A Study of Photocatalysis of Methylene Blue of TiO2 Fabricated by Electric Spark Discharge Method
This study used the Electric Spark Discharge Method (ESDM) to prepare nano-Ti colloid. The results showed that the process efficiency increased according to the current and selecting different discharge periods (-). The preparation process is pollution-free and very contributive to using TiO2 for photocatalytic reaction to degrade organic compounds. This study used 99.9% pure Ti metal to examine the effects of different discharge parameter settings on the photocatalysis of methylene blue. The experimental results showed that the discharge period (-) has an effect on the characteristics of the prepared nano-Ti colloid but affects its concentration. The nano-Ti colloid, as prepared under different parameters, has poor photocatalytic reaction with methylene blue at the concentration of 50 mg/L. The nano-Ti colloid does not have favorable effect on degrading methylene blue above 50 mg/L. For degrading methylene blue at a low concentration of 10 mg/L, the 100-100 nano-Ti parameter is preferable. For degrading methylene blue at a high concentration of 30 mg/L, nano-Ti colloid with exceeding 100 and fixed at 100 is better. As the nano-Ti colloid prepared by ESDM was free of chemical agents, when TiO2 was used in photocatalytic reaction to degrade organic compounds, there was no secondary pollution to the environment.
The development of science and technology has brought convenience to people’s life but also led to environmental pollution . As 70% of the earth surface is covered with water, water pollution has become a serious issue. The available fresh water resource is less than 1%, and it is often polluted by human activities, and recovering a polluted body of water is a challenging task . Moreover, the man-made pollutants are difficult to be decomposed by biotechnology. Waste water is usually treated by physical and chemical coagulation, adsorption, biological treatments, treatments temperature, or advanced oxidation processes [3, 4]. For example, dye wastewater has complex molecular structure, a biotoxic benzene ring, and NH2 functional groups , which cannot be decomposed by biotechnology, and the chemical cleaning of pools will cause secondary pollution. In recent years, scientists have found that the TiO2 photocatalytic reaction and nanocarbon have potential for treating waste water [6–8].
Ti is a silvery transition metal, characterized by light weight, high strength, metallic luster, and good resistance to corrosion and is known as “space metal” . However, as Ti metal is a rare metal, its price is relatively high . At present, about 95% of Ti ore is refined into TiO2, which is mostly used in coatings, cosmetics, papers, and toothpaste . Powdered TiO2 has chemical inertness and is fadeless and light resistant in the sun. These properties render the gray or brown chemicals for making household plastics bright white. Using TiO2 as a catalyst to form a photocatalyst can purify water . The light wavelength is about 400 nm, and because TiO2 is made into the nanoscale in the preparation process, its catalytic effect is better [13, 14].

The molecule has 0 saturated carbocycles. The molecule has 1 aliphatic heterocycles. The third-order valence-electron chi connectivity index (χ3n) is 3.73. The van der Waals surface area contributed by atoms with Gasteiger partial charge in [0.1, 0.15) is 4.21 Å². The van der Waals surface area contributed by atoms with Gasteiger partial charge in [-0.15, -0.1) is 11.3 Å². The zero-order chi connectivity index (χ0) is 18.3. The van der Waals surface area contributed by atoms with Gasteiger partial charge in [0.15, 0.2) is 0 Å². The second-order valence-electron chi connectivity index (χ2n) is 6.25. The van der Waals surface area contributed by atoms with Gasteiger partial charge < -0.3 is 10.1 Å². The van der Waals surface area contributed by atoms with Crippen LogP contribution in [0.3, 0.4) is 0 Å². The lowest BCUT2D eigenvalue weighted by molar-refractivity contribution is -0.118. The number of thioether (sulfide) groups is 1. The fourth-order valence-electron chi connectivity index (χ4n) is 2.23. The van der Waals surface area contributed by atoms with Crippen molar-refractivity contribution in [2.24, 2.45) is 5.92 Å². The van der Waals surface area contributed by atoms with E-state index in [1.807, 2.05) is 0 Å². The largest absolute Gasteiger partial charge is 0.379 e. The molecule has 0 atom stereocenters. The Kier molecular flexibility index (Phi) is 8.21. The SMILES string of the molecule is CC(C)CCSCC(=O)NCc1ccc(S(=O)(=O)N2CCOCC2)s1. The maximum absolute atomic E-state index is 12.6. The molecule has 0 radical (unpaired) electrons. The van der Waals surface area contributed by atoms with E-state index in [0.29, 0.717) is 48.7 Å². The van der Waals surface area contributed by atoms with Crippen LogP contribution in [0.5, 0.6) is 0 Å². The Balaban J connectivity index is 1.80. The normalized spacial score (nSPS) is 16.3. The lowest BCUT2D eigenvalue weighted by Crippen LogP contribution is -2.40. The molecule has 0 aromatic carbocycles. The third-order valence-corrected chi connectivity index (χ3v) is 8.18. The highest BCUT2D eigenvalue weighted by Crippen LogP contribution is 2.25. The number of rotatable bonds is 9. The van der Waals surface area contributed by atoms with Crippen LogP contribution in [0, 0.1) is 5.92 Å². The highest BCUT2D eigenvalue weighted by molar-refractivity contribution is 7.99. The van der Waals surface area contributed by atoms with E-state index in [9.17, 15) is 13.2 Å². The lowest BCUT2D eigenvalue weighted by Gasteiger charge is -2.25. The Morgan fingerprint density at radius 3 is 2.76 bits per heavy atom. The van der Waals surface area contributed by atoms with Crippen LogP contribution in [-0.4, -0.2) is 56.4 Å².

The pollutants in our environment affect human health and are difficult to degrade only by the force of nature, while biotechnological degradation can cause secondary pollution. Therefore, due to its stable chemical properties, nontoxicity, and photocatalysis, TiO2 is used to degrade the various toxic organic pollutants generated by industrial processes . In recent years, nano-TiO2 has been extensively used as a photocatalyst, as its photocatalytic reaction can effectively damage pollutants in air and water. Photocatalytic oxidation can remove and decompose indoor air pollutants, as the reaction interface catches organic compounds for chemical oxidation, transforming them into CO2 and water. The reaction interface can be operated at room temperature, and it is free of the issue of pressure. Hence, using photocatalysis to solve the problem of pollution is a topic worth exploring . These days, the most popular way of fabricating the nano-TiO2 is chemical method. But this kind of fabricating method contains chemical agents which is secondary pollution to the environment. In this study, the Electric Spark Discharge Method (ESDM) was used to prepare nano-Ti colloid and using TiO2 for photocatalytic reaction to degrade organic compounds.
2. Material and Methods
2.1. Electric Spark Discharge Method (ESDM)
The ESDM is the easiest and fastest method to prepare nanometal. As it only requires DI water and the metal to be prepared, it can be implemented at 1 atm and normal temperature [17, 18]. Its principle is that when the distance between the upper and lower electrodes (metallic Ti in this paper) of an electrical discharge machine is 30 μm, the outshoot on the Ti surface generates arc, which is known as electrical spark , as shown in Figure 1(a). As its temperature is as high as 8000 k , it melts the electrode surface and generates metal nanoparticles, as shown in Figure 1(b). The DI water is stirred by a magnet and dispersed in liquid, which is called nanometal colloid, as shown in Figure 1(c). Advantages of ESDM are the following: the production process is conducted in dielectric fluid; thus, there will be no dust. It has rapid and mass preparation and is energy efficient, producing uniform particles .